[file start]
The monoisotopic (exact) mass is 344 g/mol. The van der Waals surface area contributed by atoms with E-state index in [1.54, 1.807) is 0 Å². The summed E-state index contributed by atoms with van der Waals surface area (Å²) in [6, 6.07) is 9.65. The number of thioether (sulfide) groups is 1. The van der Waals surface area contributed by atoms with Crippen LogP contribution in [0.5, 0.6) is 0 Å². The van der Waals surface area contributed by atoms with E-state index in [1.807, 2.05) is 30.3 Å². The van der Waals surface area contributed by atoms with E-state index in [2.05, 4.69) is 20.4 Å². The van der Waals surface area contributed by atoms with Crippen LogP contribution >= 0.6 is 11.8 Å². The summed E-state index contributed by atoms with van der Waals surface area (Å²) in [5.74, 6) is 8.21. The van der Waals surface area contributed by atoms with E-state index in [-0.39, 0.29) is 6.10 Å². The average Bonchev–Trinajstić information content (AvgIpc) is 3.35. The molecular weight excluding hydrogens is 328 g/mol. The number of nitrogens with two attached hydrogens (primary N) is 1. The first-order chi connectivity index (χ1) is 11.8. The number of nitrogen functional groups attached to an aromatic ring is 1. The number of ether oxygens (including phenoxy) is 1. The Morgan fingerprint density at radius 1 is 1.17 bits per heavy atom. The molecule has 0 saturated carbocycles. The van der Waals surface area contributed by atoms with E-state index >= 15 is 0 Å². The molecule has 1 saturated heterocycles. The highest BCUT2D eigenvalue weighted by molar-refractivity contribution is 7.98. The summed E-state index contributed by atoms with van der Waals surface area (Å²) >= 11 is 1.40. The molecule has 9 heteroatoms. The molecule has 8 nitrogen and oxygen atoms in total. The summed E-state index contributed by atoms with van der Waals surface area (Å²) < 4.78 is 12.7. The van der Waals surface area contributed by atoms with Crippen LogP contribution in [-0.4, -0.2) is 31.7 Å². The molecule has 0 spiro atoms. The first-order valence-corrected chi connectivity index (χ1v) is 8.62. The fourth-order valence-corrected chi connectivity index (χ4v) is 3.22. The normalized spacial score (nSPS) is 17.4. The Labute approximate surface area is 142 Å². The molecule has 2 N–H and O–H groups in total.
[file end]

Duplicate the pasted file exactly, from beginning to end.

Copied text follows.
The monoisotopic (exact) mass is 344 g/mol. The van der Waals surface area contributed by atoms with E-state index in [1.54, 1.807) is 0 Å². The summed E-state index contributed by atoms with van der Waals surface area (Å²) in [6, 6.07) is 9.65. The number of thioether (sulfide) groups is 1. The van der Waals surface area contributed by atoms with Crippen LogP contribution in [0.5, 0.6) is 0 Å². The van der Waals surface area contributed by atoms with E-state index in [1.807, 2.05) is 30.3 Å². The van der Waals surface area contributed by atoms with E-state index in [2.05, 4.69) is 20.4 Å². The van der Waals surface area contributed by atoms with Crippen LogP contribution >= 0.6 is 11.8 Å². The summed E-state index contributed by atoms with van der Waals surface area (Å²) in [5.74, 6) is 8.21. The van der Waals surface area contributed by atoms with E-state index in [-0.39, 0.29) is 6.10 Å². The average Bonchev–Trinajstić information content (AvgIpc) is 3.35. The molecular weight excluding hydrogens is 328 g/mol. The number of nitrogens with two attached hydrogens (primary N) is 1. The first-order chi connectivity index (χ1) is 11.8. The number of nitrogen functional groups attached to an aromatic ring is 1. The number of ether oxygens (including phenoxy) is 1. The Morgan fingerprint density at radius 1 is 1.17 bits per heavy atom. The molecule has 0 saturated carbocycles. The van der Waals surface area contributed by atoms with E-state index >= 15 is 0 Å². The molecule has 1 saturated heterocycles. The highest BCUT2D eigenvalue weighted by molar-refractivity contribution is 7.98. The summed E-state index contributed by atoms with van der Waals surface area (Å²) >= 11 is 1.40. The molecule has 9 heteroatoms. The molecule has 8 nitrogen and oxygen atoms in total. The summed E-state index contributed by atoms with van der Waals surface area (Å²) < 4.78 is 12.7. The van der Waals surface area contributed by atoms with Crippen LogP contribution in [-0.4, -0.2) is 31.7 Å². The molecule has 0 spiro atoms. The first-order valence-corrected chi connectivity index (χ1v) is 8.62. The fourth-order valence-corrected chi connectivity index (χ4v) is 3.22. The normalized spacial score (nSPS) is 17.4. The Labute approximate surface area is 142 Å². The molecule has 2 N–H and O–H groups in total.